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Metroparks to Establish a Physical Presence in Detroit as Part of Partnership with Detroit Riverfront Conservancy

In November 2020 The Detroit Riverfront Conservancy and Huron-Clinton Metroparks announced a multi-year, pilot partnership that focuses on widening access to new programs and recreation for city and suburban families, and leverages the world-class parks, greenways and public spaces managed by the two organizations.

Through the partnership, Metroparks will establish a physical presence in Detroit and contribute $6 million over seven years to the Conservancy for expanded programs and operations at the future Ralph C. Wilson, Jr. Centennial Park on the West Riverfront. That project will break ground in the coming months and is slated to open in 2023. The partnership is already providing joint programming opportunities along the riverfront, and once the park is open, the agreement includes another five full years of partnership that leverages the strengths of each organization. 

“We couldn’t be more thrilled to expand our collaboration with such a great organization like the Detroit Riverfront Conservancy, build more relationships within the city and with all those who call it home, and have the opportunity to contribute in one small way to the dynamic energy and spirit that are the essence of Detroit,” said Amy McMillan, Director of Huron-Clinton Metroparks. “This partnership will allow us to build upon our commitment of providing exceptional recreation and educational opportunities and better, more equitably serve the city, its neighborhoods and surrounding communities, all while complementing the world-class ring of 13 regional parks in southeast Michigan.”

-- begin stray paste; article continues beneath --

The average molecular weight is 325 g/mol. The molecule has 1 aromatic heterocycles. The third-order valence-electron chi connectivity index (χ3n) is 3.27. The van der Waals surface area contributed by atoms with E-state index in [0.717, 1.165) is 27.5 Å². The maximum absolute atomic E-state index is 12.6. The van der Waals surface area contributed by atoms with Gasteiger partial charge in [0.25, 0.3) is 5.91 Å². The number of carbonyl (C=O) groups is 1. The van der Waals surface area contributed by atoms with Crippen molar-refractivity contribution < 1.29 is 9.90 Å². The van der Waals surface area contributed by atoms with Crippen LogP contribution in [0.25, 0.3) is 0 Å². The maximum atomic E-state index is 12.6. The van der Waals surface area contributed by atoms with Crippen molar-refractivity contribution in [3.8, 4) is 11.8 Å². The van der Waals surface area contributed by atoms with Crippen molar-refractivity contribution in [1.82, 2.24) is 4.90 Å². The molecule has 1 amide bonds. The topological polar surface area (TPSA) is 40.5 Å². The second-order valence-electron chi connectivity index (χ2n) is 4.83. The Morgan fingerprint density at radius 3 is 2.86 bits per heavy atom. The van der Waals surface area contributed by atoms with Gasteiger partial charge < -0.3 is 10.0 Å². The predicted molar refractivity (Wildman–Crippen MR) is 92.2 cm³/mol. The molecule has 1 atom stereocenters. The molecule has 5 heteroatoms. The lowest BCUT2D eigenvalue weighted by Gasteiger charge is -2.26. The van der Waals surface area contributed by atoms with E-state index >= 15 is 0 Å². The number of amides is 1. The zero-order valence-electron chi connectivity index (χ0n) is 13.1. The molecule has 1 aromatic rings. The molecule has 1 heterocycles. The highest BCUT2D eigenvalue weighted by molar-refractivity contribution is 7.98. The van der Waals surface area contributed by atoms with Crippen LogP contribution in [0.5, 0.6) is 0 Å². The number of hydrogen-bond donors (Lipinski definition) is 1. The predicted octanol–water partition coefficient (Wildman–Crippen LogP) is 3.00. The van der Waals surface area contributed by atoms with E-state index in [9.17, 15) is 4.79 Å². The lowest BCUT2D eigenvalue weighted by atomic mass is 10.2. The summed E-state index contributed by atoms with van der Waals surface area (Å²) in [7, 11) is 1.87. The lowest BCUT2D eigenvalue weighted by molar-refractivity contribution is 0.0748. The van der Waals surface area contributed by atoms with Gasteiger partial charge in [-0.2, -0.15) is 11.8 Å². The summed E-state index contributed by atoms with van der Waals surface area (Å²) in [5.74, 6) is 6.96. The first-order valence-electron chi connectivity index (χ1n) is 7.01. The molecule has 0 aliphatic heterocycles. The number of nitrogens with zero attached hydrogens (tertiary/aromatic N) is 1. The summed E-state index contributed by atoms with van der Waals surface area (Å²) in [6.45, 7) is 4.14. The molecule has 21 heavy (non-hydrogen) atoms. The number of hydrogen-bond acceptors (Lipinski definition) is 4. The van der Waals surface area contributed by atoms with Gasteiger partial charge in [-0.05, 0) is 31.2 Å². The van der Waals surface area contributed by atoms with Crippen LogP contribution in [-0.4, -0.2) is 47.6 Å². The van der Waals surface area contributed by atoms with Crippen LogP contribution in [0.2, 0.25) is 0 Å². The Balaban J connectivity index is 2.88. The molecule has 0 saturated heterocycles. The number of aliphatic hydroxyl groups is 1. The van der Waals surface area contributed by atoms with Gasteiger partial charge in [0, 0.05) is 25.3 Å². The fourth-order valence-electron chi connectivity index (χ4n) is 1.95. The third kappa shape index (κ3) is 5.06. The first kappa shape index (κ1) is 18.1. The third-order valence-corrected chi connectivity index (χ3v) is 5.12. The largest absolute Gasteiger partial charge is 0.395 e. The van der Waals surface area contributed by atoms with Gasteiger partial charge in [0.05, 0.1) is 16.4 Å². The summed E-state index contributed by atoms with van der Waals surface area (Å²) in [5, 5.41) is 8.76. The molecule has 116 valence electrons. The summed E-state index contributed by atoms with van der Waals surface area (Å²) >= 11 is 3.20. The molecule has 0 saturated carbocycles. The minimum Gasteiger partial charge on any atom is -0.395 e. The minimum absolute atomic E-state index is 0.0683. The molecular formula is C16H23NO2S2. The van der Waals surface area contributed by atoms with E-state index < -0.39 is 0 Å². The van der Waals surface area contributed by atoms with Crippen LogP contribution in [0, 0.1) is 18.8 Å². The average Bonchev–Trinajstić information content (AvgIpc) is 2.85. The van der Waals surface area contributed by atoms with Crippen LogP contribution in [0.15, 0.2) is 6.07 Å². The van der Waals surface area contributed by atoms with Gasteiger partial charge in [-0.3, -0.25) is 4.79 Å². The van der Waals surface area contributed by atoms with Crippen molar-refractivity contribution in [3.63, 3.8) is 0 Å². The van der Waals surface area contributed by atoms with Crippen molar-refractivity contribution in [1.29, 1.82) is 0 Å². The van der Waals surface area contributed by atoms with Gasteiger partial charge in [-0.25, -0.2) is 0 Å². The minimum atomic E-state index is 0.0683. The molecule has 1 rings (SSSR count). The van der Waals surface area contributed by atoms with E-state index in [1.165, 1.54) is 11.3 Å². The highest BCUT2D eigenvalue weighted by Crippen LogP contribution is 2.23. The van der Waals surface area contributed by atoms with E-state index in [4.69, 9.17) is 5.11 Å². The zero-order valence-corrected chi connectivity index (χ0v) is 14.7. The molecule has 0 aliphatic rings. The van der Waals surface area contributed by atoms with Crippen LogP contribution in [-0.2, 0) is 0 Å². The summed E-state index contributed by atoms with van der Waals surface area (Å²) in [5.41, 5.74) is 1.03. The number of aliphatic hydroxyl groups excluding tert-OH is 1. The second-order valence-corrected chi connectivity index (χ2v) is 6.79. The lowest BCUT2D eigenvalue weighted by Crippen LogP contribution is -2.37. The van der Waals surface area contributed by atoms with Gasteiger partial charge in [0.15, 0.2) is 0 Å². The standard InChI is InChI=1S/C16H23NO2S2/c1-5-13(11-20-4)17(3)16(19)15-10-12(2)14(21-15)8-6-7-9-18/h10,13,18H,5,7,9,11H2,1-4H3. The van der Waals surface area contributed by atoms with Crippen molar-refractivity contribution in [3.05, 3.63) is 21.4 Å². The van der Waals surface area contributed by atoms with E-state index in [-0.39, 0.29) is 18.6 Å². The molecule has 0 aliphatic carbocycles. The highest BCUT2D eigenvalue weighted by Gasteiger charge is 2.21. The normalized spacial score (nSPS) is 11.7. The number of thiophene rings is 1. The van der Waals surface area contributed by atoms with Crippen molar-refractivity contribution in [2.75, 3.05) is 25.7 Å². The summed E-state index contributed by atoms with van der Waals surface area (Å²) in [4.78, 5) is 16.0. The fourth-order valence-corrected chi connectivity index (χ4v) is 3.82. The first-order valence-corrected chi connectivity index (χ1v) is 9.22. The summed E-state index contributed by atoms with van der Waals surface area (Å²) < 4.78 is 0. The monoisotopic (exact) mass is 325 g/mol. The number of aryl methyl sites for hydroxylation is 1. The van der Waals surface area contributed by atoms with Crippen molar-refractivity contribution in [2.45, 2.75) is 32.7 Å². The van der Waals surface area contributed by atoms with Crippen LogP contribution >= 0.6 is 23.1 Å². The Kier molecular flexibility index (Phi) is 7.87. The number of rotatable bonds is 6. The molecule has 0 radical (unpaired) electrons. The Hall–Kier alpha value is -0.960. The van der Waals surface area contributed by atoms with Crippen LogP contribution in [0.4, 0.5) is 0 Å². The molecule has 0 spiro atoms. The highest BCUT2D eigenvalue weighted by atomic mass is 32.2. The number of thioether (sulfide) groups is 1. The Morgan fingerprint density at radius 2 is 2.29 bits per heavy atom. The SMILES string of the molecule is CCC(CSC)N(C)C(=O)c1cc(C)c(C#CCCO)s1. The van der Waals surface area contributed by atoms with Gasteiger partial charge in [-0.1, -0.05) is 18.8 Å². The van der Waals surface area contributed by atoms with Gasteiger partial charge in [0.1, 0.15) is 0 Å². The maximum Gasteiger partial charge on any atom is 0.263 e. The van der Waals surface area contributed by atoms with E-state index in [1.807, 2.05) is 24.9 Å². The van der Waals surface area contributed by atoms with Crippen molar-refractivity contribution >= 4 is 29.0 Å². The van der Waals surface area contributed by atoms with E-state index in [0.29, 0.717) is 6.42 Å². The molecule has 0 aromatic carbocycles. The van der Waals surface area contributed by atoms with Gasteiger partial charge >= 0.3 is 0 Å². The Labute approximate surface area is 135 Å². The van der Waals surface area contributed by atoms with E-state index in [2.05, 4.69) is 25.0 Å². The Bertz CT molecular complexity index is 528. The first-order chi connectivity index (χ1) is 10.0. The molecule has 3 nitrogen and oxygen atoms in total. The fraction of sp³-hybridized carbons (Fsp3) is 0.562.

“We are excited by the opportunities of growing our partnership with Huron-Clinton Metroparks,” said Mark Wallace, President and CEO, Detroit Riverfront Conservancy. “The ecosystem of parks and public space becomes stronger when we work together in partnerships like this one. We can do more and serve more people by embracing a truly regional perspective and leveraging our shared commitment to equity and diversity in recreation.”

Ralph C. Wilson, Jr. Centennial Park is one of the most significant projects on the horizon for the Conservancy and a major step forward in completing its goal of developing 5.5 miles of revitalized riverfront. It will dramatically change the landscape  along the downtown riverfront, and it is expected to significantly boost economic benefit in the area as well. The 22-acre park will feature a water component, called the Water Garden, where the Metroparks will establish its first physical location within the city. In addition, the park will include Sport House with basketball courts, the Delta Dental Play Garden with an array of animal structures for kids to climb in and around and a large lawn that will be used for special events and programming.


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